The Actors Playhouse: Here today, a Duane Reede tomorrow?
By Jerry Tallmer
First, there is there always was the problem of the apostrophe.
Where do you put it? Or do you put it at all? Actors Playhouse? Actors Playhouse? Or just plain (illiterate) Actors Playhouse? Sometimes through the years you would see it punctuated all three of those ways on the same press release, the same program. On due consideration, I long ago opted through logic for Actors Playhouse, much as I get the willies with apostrophes dangling after the s.
Then there was this funny thing about the vaguely disreputable wedge-shaped 170-seat playbox at 100 Seventh Avenue South, just below Sheridan Square: The entrance was down a short flight of stairs, and then you went up. It was a little like going to a speakeasy. Noooo, I am not really old enough to have hung out in speakeasies but I have been around long enough to look upon the Actors Playhouse as a very old and close acquaintance with whom I have shared theatrical experiences going back to the start of the Off-Broadway movement of the 50s and 60s of, dear God, the last century. The joint seemed to be close to falling down even then.
And now so I read in The Times the Actors Playhouse is going, going, gone. Cant cut the mustard or the rent. What else, as they say, is new?
The phone rings. It is David Rothenberg, calling back in answer to my call. Did you know, David says, that before the Actors Playhouse was a theater, it was a nightclub? The woman whod run it told me that.
On February 23, 1967, a play called Fortune and Mens Eyes a tough, purgative drama set in a brutalizing Canadian detention center for young miscreants opened at the Actors Playhouse. The recipient of rave reviews from your servant and others, it was about to make history. The playwright was a young Canadian named John Herbert, the primary producer was a socially aware publicity man and Greenwich Villager named David Rothenberg.
And after the show, David says, a few of us would go across the street to the Limelight the gemutlich white-walled coffee house founded by Helen Gee and get talking, and out of that came the Fortune Society, Rothenbergs world-famous organization (then and now) to help former prison inmates get on with their lives.
The Lortel Off-Broadway Archives on the Internet lists 90 productions that have come and gone at the Actors Playhouse from He Who Gets Slapped (January 1956) to Gutenberg the Musical, January to May, 2007 the last full-length show ever to play there.
But the Lortel roster, long as it is, is far from complete. It does not include, for instance, Murder at Mincing Manor, the Everett Quinton farce that was the first thing brought in, in 1995, by Peter Breger, operator of the theater then until now. I can still see Everett in his long white dress, Mr. Breger said in a phone call that followed Rothenbergs. And the Lortel list does not include four or five other shows at the edges of my own memory, notably one starring Ruth Kaner, who later became a friend of mine.
Here is a bit of what I remember:
Robert Kulp as the sad-faced clown in that 1956 Americanization of Leonid Andreyevs symbolist He Who Gets Slapped Bob Kulp who would not long later suddenly turn up on the tube as Bill Cosbys tennis-playing CIA buddy on I Spy.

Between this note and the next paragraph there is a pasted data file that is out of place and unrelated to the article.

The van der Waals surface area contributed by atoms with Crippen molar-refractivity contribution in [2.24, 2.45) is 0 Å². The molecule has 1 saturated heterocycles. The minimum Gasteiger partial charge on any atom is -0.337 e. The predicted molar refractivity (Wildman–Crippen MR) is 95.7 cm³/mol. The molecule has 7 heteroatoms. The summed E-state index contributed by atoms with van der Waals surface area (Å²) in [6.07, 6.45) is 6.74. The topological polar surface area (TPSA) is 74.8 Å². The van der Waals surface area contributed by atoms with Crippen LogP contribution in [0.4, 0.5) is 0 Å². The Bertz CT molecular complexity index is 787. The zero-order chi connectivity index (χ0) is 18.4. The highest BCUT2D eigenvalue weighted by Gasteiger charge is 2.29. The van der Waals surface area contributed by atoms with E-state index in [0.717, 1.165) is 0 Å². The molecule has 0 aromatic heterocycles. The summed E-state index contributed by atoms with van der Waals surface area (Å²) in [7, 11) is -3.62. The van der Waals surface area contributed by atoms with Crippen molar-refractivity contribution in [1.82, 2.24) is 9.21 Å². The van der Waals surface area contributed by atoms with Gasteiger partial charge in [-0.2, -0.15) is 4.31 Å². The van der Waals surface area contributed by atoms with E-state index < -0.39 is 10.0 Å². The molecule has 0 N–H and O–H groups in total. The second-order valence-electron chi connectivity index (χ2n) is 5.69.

Sally Kemp, who I thought was headed toward stardom, as Sally Bowles in John Van Drutens I Am a Camera. The stardom never happened.
Colleen Dewhurst, who I knew was headed toward stardom who could not have known? as the flamboyant and gorgeous Queen marked out for assassination by a revolutionist student in Cocteaus The Eagle Has Two Heads. This was December 1956, a half-year after Colleen had burst upon that infinitesimal portion of the world that had seen her in tragedy and comedy in Joseph Papps far, far Lower East Side stagings by a group of unknowns he called the Shakespearean Workshop Theater. A half-year later from now shed be working at the Sheridan Square Playhouse, straight across Seventh Avenue, in a swashbuckling melodrama the name of which I mercifully forget, opposite a swashbuckling unknown actor named George C. Scott.
A beautiful, quiet, straight-to-the-heart actress named Gerry Jedd in Garcia Lorcas Blood Wedding. She would be dead before she had barely started.
James Earl Jones and Rosetta LeNoire in Josh Greenfelds clever Clandestine on the Morning Line. Josh Greenfeld was a sharp, funny guy who not so funnily once told me with heat that the one great wrecker of the American theater was Brooks Atkinson of The New York Times. This, while he, Josh, was pacing back and forth on the fringes of a Waldorf tribute to Mr. Atkinson.
Will Holt and Dolly Jonah (Mrs. Holt) in a witty news-of-the-hour revue, Signs Along the Cynic Route. Dolly also died far, far too soon.
Tough, caustic Will Hare in John Ardens kitchen-sink Live Like Pigs.
A zophtic girl named Anne Fielding as Thea Ekvsted, Heddas rival in Hedda Gabler.
A 1984 Shadow of a Gunman that, produced by Charlotte Moore, prefigured her and Ciaran OReillys launching of their splendid little Irish Rep on West 22nd Street.
Josh Kornbluths 1992 Red Diaper Baby, a memoir about his crib days under his Communist parents.
Heres what I somehow missed, over the years:
The Local Stigmatic (1969), by Harold Pinter and Heathcote Williams, starring Sudie Bond and someone named Al Pacino.
Torch Song Trilogy (1982), by and with somebody named Harvey Fierstein (and somebody else named Matthew Broderick.).
Fun House (1983), by and with someone named Eric Bogosian.
The Actors Playhouse opened as the Actors Playhouse plus or minus that apostrophe in 1945. So Peter Breger tells me. Look for it to reopen as a pizza parlor any day now. Or a Duane Reade. Hey, does that take a hyphen?